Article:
Thursday, October 7, 2010

The Growth of Federal Spending

This graph uses the same numbers Perot uses.

By the last few years shown in this chart, we had even managed to balance the budget.

So, what happened?


The Arthurian said...

Nope. Unacceptable. Don't tell me what happened next.

Tell me what happened to all the great things that were supposed to happen, after we cut government spending.


jbpeebles said...

Hmmm...isn't it true that the rise of the financial industry as a percentage of GDP occurred largely from 1980 onward?

My memory of the exact numbers is imprecise here but I'll venture that the percentage of GDP attributable to financial services sector (it wasn't called that then) went from around 7% to 40% by 2000 or so.

I may be confusing GNP and GDP. I do know however that government spending could still rise if GNP grew due to financial industry profiteering. I can also see how the government and statisticians (and the politicians who care about these numbers) have a vested interest in seeing GNP/GDP go up.

If the real economy were suffering, it's only fitting that something other than the service sector was chosen to replace it, at least statistically.
We know pushing piles of paper around and creating derivatives/shadow banking profits might look good on paper but nothing is being made. Therefore this sea change can't do for the middle class what a real economy can, nor will stimulus/G spending solve the fundamental problem.

I love your payroll tax holiday and other ideas. Using money--essentially free as you point out--to eliminate debt is the healthiest use of money. It would cut out the banks and their profits though.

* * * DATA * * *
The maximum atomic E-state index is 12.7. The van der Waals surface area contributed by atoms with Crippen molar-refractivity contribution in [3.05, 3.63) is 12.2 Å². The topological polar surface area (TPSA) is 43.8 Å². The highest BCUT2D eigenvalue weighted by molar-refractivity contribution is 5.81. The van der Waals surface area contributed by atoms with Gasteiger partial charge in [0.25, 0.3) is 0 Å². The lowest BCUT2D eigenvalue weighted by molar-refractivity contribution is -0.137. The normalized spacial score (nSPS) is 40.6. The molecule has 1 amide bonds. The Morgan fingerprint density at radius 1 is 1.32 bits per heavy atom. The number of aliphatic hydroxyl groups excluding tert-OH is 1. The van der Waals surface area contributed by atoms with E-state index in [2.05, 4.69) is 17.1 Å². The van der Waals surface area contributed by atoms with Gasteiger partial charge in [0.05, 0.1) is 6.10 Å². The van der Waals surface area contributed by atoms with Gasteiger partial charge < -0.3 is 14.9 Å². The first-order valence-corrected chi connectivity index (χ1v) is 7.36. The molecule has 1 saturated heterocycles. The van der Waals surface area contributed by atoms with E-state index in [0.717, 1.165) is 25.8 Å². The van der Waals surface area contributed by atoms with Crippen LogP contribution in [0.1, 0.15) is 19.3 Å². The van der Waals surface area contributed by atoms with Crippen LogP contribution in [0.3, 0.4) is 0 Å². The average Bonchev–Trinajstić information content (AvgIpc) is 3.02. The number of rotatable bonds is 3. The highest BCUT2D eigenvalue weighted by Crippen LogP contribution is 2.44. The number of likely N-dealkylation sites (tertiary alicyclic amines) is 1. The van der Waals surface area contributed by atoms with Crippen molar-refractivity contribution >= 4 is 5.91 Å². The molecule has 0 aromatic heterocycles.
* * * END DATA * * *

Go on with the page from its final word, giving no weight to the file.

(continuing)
The Arthurian said...

And I love taking credit for things, JB, but the payroll tax holiday is Warren Mosler's plan... Yeah, my plan would cut down the size of the banking and finance sector but -- as you note -- that sector has grown disproportionately large since 1980 or thereabouts.

GNP and GDP are almost indistinguishable in my graphs comparing them.

You write: "We know pushing piles of paper around and creating derivatives/shadow banking profits might look good on paper but nothing is being made." This is exactly the problem. Nothing is being made, only extra costs. There is no production. There is only facilitation. Remember Milton Friedman's old saw: "the quantity of money relative to output." Well, you don't get output if you don't get production.

Let me see if I have numbers to do a graph showing the growth of the finance sector, relative to GDP. Definitely worth a look.


The Arthurian said...

I see what you are saying, JB. If we made GDP bigger by allowing the financial sector to expand, that would have helped make federal spending look smaller, but it wouldn't have done anything for the middle class.

Excellent point.

Jerry said...

It would also have helped GDP look bigger without having done anything for the 'middle class', which might be sort of an important point.

Especially since the reported GDP growth (i.e. even without taking this growing nonproductive financial portion into account) from 1980 onward has been slower than it used to be ( So, the "real" part of the economy has apparently been doing even worse.